Khuswant Singh in his book We Indians avers: “Mahmud of Ghazni was only the first of a long line of Muslim idol-breakers. His example was followed by Mongols, Turks and Persians. They killed and destroyed in the name of Islam. Not a single Buddhist, Jain or Hindu temple in northern India escaped their iconoclastic zeal. Some temples were converted to mosques; idols and figurines had their noses, breasts or limbs lopped off; paintings were charred beyond recognition.”
What is even more perverse is the fact that these notorious acts were extolled proudly by Persian poets (including the great Persian poet Firdausi), who defined Mahmud as a paragon of Islamic virtue and a model for other sultans to emulate.
The actual number of temples destroyed during this dark period appears to be a point of contention. Hindu nationalists claim that over 60,000 temples were destroyed. Leftist historians (and their supporters) while disputing this figure are now willing to concede that there is proof that at least 80 temples were destroyed during this phase. So we now happen to agree upon the fact that at least 80 temples were destroyed by Muslim invaders. What was once considered to be a fantasy of Hindu chauvinists is now accepted as a reality.
A meticulous look at even this truncated list of desecrated temples is extremely revealing. There was hardly a prominent Hindu temple that was spared and there was hardly a Muslim ruler who did not indulge in this pastime. This list includes temples from all parts of India including the South. Further, each and every important Hindu temple appears to have been targeted. Somnath, Mathura, Banares, Madurai, Kalahasti, Puri, Pandarpur are but a few that appear on this list. Buddhist monasteries at Odantapuri, Vikramasila, and Nalanda in Bihar were also vandalised.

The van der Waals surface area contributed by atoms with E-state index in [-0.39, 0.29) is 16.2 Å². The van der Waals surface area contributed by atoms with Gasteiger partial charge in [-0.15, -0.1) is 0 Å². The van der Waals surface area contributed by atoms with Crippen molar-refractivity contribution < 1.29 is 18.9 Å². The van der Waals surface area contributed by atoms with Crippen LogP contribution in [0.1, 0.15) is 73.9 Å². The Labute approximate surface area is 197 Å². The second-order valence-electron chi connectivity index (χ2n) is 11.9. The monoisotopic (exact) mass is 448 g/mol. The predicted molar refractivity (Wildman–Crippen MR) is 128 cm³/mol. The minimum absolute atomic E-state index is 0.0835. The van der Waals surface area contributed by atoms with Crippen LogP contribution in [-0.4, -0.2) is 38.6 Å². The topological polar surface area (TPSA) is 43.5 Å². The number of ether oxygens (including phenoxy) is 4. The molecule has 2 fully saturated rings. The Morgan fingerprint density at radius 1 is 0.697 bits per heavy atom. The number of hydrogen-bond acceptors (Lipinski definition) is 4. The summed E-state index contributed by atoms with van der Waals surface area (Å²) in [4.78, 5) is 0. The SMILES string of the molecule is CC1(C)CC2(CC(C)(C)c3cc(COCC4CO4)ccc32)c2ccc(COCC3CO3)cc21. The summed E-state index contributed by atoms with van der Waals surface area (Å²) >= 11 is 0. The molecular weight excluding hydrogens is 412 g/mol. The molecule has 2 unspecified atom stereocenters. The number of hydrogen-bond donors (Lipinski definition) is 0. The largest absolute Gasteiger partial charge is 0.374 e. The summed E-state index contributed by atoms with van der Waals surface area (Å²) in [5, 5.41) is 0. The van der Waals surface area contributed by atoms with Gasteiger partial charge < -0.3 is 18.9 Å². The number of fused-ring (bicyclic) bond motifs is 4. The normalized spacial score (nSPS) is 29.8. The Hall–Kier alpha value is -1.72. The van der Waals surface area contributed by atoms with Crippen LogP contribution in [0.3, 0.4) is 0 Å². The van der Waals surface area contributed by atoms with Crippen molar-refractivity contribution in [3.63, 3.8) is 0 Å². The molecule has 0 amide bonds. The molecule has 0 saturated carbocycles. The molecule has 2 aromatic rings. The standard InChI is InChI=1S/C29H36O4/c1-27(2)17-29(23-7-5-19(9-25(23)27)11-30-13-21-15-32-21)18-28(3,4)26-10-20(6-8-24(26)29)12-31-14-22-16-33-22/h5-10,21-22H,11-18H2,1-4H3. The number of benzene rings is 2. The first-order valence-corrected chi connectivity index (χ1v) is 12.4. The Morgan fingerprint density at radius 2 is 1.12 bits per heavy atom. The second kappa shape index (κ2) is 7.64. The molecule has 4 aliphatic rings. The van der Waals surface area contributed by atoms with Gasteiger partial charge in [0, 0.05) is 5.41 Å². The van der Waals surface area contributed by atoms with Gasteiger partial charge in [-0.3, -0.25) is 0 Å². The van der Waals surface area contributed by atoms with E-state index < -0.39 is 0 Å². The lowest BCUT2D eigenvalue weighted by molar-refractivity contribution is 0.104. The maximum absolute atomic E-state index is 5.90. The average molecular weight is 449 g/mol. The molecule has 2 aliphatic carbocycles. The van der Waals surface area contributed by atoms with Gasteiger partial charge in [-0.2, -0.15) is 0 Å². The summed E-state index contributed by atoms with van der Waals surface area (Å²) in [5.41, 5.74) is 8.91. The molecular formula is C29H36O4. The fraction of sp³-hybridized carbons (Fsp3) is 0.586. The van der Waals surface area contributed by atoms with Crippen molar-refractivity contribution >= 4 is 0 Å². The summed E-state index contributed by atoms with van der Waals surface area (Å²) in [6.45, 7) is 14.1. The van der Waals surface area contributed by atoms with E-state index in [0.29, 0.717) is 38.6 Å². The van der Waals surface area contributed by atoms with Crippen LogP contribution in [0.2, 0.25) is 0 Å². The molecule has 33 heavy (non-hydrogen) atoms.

Initially, some historians claimed that such destructions never occurred. But now in the face of irrefutable evidence, these historians have concocted a medley of reasons as to why these destructions were justified. The ridiculousness of these arguments makes them incomprehensible to a sane mind. Nevertheless, let us evaluate each reason rationally to see whether they make sense.